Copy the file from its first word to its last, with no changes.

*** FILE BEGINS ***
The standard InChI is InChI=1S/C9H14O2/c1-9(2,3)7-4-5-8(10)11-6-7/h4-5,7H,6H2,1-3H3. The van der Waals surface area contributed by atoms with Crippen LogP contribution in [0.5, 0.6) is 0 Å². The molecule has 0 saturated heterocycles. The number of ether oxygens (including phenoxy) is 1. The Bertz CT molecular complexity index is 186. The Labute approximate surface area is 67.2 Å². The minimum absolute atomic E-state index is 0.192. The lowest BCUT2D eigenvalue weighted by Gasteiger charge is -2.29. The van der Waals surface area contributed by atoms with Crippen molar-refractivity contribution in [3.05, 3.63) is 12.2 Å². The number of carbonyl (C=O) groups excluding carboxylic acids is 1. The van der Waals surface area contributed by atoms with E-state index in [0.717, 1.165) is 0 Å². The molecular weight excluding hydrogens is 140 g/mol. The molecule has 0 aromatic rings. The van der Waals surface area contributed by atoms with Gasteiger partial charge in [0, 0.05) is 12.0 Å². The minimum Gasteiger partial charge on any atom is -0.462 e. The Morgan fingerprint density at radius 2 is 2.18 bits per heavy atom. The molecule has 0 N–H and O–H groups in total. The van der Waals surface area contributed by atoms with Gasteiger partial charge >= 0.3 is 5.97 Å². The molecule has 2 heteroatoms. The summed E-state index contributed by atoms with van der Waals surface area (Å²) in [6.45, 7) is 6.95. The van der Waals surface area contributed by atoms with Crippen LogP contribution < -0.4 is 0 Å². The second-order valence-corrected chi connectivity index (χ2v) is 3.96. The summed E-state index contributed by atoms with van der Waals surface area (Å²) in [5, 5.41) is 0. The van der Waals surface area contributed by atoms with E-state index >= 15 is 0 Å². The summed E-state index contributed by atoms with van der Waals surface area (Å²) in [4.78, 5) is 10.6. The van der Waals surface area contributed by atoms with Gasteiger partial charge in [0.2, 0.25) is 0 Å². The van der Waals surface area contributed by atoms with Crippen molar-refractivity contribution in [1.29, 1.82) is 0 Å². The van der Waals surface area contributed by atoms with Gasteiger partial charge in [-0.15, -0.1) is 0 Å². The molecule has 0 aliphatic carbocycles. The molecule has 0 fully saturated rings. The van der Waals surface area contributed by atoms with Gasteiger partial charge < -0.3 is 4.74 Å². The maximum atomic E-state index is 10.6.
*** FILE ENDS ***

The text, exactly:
The standard InChI is InChI=1S/C9H14O2/c1-9(2,3)7-4-5-8(10)11-6-7/h4-5,7H,6H2,1-3H3. The van der Waals surface area contributed by atoms with Crippen LogP contribution in [0.5, 0.6) is 0 Å². The molecule has 0 saturated heterocycles. The number of ether oxygens (including phenoxy) is 1. The Bertz CT molecular complexity index is 186. The Labute approximate surface area is 67.2 Å². The minimum absolute atomic E-state index is 0.192. The lowest BCUT2D eigenvalue weighted by Gasteiger charge is -2.29. The van der Waals surface area contributed by atoms with Crippen molar-refractivity contribution in [3.05, 3.63) is 12.2 Å². The number of carbonyl (C=O) groups excluding carboxylic acids is 1. The van der Waals surface area contributed by atoms with E-state index in [0.717, 1.165) is 0 Å². The molecular weight excluding hydrogens is 140 g/mol. The molecule has 0 aromatic rings. The van der Waals surface area contributed by atoms with Gasteiger partial charge in [0, 0.05) is 12.0 Å². The minimum Gasteiger partial charge on any atom is -0.462 e. The Morgan fingerprint density at radius 2 is 2.18 bits per heavy atom. The molecule has 0 N–H and O–H groups in total. The van der Waals surface area contributed by atoms with Gasteiger partial charge >= 0.3 is 5.97 Å². The molecule has 2 heteroatoms. The summed E-state index contributed by atoms with van der Waals surface area (Å²) in [6.45, 7) is 6.95. The van der Waals surface area contributed by atoms with Crippen LogP contribution < -0.4 is 0 Å². The second-order valence-corrected chi connectivity index (χ2v) is 3.96. The summed E-state index contributed by atoms with van der Waals surface area (Å²) in [5, 5.41) is 0. The van der Waals surface area contributed by atoms with E-state index >= 15 is 0 Å². The summed E-state index contributed by atoms with van der Waals surface area (Å²) in [4.78, 5) is 10.6. The van der Waals surface area contributed by atoms with Gasteiger partial charge in [0.2, 0.25) is 0 Å². The van der Waals surface area contributed by atoms with Crippen molar-refractivity contribution in [1.29, 1.82) is 0 Å². The van der Waals surface area contributed by atoms with Gasteiger partial charge in [-0.15, -0.1) is 0 Å². The molecule has 0 aliphatic carbocycles. The molecule has 0 fully saturated rings. The van der Waals surface area contributed by atoms with Gasteiger partial charge < -0.3 is 4.74 Å². The maximum atomic E-state index is 10.6.